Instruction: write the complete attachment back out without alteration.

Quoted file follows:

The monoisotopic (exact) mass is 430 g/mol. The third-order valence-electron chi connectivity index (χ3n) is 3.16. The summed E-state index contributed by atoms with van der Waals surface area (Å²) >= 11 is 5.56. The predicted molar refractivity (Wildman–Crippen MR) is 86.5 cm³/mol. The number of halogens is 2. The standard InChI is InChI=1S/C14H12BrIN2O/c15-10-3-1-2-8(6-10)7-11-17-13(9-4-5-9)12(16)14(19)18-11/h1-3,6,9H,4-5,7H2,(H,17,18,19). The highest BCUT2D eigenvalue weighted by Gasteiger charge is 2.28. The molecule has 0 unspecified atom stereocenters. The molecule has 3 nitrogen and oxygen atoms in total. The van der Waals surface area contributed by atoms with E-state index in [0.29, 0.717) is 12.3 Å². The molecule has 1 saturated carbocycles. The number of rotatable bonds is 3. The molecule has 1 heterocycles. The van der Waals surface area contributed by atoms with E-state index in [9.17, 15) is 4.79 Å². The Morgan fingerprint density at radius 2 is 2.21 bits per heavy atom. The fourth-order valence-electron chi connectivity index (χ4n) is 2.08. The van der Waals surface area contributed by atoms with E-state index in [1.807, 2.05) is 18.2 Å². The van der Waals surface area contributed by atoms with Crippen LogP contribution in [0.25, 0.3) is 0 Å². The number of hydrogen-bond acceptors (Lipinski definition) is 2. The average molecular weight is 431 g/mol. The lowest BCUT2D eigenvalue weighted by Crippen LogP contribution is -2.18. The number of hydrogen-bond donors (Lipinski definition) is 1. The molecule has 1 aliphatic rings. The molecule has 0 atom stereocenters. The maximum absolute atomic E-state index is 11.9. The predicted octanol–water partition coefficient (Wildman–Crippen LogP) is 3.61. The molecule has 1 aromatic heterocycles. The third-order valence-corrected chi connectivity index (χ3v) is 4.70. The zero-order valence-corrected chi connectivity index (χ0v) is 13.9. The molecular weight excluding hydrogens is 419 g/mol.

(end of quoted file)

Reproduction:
The monoisotopic (exact) mass is 430 g/mol. The third-order valence-electron chi connectivity index (χ3n) is 3.16. The summed E-state index contributed by atoms with van der Waals surface area (Å²) >= 11 is 5.56. The predicted molar refractivity (Wildman–Crippen MR) is 86.5 cm³/mol. The number of halogens is 2. The standard InChI is InChI=1S/C14H12BrIN2O/c15-10-3-1-2-8(6-10)7-11-17-13(9-4-5-9)12(16)14(19)18-11/h1-3,6,9H,4-5,7H2,(H,17,18,19). The highest BCUT2D eigenvalue weighted by Gasteiger charge is 2.28. The molecule has 0 unspecified atom stereocenters. The molecule has 3 nitrogen and oxygen atoms in total. The van der Waals surface area contributed by atoms with E-state index in [0.29, 0.717) is 12.3 Å². The molecule has 1 saturated carbocycles. The number of rotatable bonds is 3. The molecule has 1 heterocycles. The van der Waals surface area contributed by atoms with E-state index in [9.17, 15) is 4.79 Å². The Morgan fingerprint density at radius 2 is 2.21 bits per heavy atom. The fourth-order valence-electron chi connectivity index (χ4n) is 2.08. The van der Waals surface area contributed by atoms with E-state index in [1.807, 2.05) is 18.2 Å². The van der Waals surface area contributed by atoms with Crippen LogP contribution in [0.25, 0.3) is 0 Å². The number of hydrogen-bond acceptors (Lipinski definition) is 2. The average molecular weight is 431 g/mol. The lowest BCUT2D eigenvalue weighted by Crippen LogP contribution is -2.18. The number of hydrogen-bond donors (Lipinski definition) is 1. The molecule has 1 aliphatic rings. The molecule has 0 atom stereocenters. The maximum absolute atomic E-state index is 11.9. The predicted octanol–water partition coefficient (Wildman–Crippen LogP) is 3.61. The molecule has 1 aromatic heterocycles. The third-order valence-corrected chi connectivity index (χ3v) is 4.70. The zero-order valence-corrected chi connectivity index (χ0v) is 13.9. The molecular weight excluding hydrogens is 419 g/mol.